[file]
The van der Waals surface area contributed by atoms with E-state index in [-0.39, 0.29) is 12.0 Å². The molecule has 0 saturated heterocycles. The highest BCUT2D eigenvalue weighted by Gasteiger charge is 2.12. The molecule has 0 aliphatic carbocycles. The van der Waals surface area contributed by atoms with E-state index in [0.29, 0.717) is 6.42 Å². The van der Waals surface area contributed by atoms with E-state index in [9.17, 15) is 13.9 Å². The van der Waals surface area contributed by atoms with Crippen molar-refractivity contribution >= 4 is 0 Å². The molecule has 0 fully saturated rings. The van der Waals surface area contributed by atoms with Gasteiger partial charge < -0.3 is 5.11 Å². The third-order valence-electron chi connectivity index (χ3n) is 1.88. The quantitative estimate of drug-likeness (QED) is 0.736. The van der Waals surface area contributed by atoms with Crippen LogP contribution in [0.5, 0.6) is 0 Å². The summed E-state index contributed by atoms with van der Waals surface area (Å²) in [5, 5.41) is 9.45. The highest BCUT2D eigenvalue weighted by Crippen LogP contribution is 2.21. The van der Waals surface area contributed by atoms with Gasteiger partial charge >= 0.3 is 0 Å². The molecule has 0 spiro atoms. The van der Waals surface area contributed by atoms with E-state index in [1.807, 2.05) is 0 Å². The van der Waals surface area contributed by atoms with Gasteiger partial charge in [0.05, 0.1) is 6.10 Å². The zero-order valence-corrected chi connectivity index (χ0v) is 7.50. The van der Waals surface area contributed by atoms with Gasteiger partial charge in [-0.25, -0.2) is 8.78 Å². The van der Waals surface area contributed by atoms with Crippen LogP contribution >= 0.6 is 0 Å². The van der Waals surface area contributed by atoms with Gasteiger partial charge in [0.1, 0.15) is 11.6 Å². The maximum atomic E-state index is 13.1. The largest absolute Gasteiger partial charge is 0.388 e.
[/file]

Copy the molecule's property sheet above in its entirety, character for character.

The van der Waals surface area contributed by atoms with E-state index in [-0.39, 0.29) is 12.0 Å². The molecule has 0 saturated heterocycles. The highest BCUT2D eigenvalue weighted by Gasteiger charge is 2.12. The molecule has 0 aliphatic carbocycles. The van der Waals surface area contributed by atoms with E-state index in [0.29, 0.717) is 6.42 Å². The van der Waals surface area contributed by atoms with E-state index in [9.17, 15) is 13.9 Å². The van der Waals surface area contributed by atoms with Crippen molar-refractivity contribution >= 4 is 0 Å². The molecule has 0 fully saturated rings. The van der Waals surface area contributed by atoms with Gasteiger partial charge < -0.3 is 5.11 Å². The third-order valence-electron chi connectivity index (χ3n) is 1.88. The quantitative estimate of drug-likeness (QED) is 0.736. The van der Waals surface area contributed by atoms with Crippen LogP contribution in [0.5, 0.6) is 0 Å². The summed E-state index contributed by atoms with van der Waals surface area (Å²) in [5, 5.41) is 9.45. The highest BCUT2D eigenvalue weighted by Crippen LogP contribution is 2.21. The van der Waals surface area contributed by atoms with Gasteiger partial charge >= 0.3 is 0 Å². The molecule has 0 spiro atoms. The van der Waals surface area contributed by atoms with E-state index in [1.807, 2.05) is 0 Å². The van der Waals surface area contributed by atoms with Gasteiger partial charge in [0.05, 0.1) is 6.10 Å². The zero-order valence-corrected chi connectivity index (χ0v) is 7.50. The van der Waals surface area contributed by atoms with Gasteiger partial charge in [-0.25, -0.2) is 8.78 Å². The van der Waals surface area contributed by atoms with Crippen LogP contribution >= 0.6 is 0 Å². The van der Waals surface area contributed by atoms with Gasteiger partial charge in [0.1, 0.15) is 11.6 Å². The maximum atomic E-state index is 13.1. The largest absolute Gasteiger partial charge is 0.388 e.